First-Aid for Your Lawn

Undo The Damage Of Pet Spots, Winter Mold And More

If your lawn suffers from dead zones and unsightly brown blemishes, follow these simple tips to undo the damage and prevent it from happening again.

Step one is identifying what caused the imperfection in the first place. In Minnesota lawns, the list of potential culprits includes foliar and root diseases, fungi and even dog urine. Improper fertilizer or pesticide use, as well as poor mowing practices, can also be contributing factors.

University extension services, master gardeners and other local experts can help you quickly diagnose the problem and prescribe the perfect cure.

On the fungal front, for example, snow mold is a common disease that typically appears in early spring as winter’s snow leaves the landscape. Look for circular, straw-colored patches, often with a matted appearance and colored fungal growth.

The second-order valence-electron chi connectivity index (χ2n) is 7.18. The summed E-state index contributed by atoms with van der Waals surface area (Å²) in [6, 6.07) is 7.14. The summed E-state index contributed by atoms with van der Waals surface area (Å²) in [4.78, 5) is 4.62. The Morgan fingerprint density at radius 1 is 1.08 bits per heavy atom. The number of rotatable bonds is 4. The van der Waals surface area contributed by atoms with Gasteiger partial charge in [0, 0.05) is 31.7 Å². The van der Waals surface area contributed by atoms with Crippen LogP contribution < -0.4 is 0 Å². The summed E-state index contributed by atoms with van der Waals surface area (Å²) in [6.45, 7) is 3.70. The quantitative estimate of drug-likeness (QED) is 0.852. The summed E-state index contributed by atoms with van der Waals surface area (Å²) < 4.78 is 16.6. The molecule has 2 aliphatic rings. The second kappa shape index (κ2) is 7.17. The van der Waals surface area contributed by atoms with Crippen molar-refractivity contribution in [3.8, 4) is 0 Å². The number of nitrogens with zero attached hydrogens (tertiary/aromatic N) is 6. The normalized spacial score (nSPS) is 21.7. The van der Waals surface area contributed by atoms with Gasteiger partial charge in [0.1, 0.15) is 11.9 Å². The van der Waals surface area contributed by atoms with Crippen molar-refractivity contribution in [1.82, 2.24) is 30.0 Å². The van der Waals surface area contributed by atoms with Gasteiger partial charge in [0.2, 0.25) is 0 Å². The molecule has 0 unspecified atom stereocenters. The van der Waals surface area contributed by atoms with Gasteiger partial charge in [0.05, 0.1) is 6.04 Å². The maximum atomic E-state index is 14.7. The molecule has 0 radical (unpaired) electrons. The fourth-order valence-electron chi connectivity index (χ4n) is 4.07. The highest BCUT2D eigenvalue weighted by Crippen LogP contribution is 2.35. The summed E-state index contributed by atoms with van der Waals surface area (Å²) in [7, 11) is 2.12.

Snow mold begins growing beneath the snow at temperatures slightly below freezing, and can continue after snowmelt in cool, wet conditions. Fortunately, the damage is seldom serious. Lightly raking the area to promote drying usually does the trick, but fungicides may be necessary in extreme cases. To prevent future outbreaks, avoid excessive nitrogen applications in the fall; rake or bag leaves in autumn; manage thatch thickness; and spread out large snow piles to facilitate fast melting.

Dog urine is another common cause of trouble spots, which often appear as a small, round dead patch, sometimes surrounded by a ring of green grass. The problem is nutrient overload, which can be compounded in hot, dry weather.

The solution? Spraying water onto the area where your dog urinated can help prevent dead spots, provided you do it within a few minutes after your pet relieved itself. Dietary supplements (all-natural products such as GreenSaver by NaturVet or Dog Rocks) a balanced diet and adequate hydration can also reduce the potency of your pet’s urinary “firepower.” Top options to repair existing pet damage include reseeding or laying a patch of fresh sod.

The list of enemies ready to wreak havoc on your lawn is a long one. But, like snow mold and pet spots, prevention is generally the best medicine. When damage does occur, identify the problem and take steps to remedy the situation as soon as possible.

Written by: Dan Johnson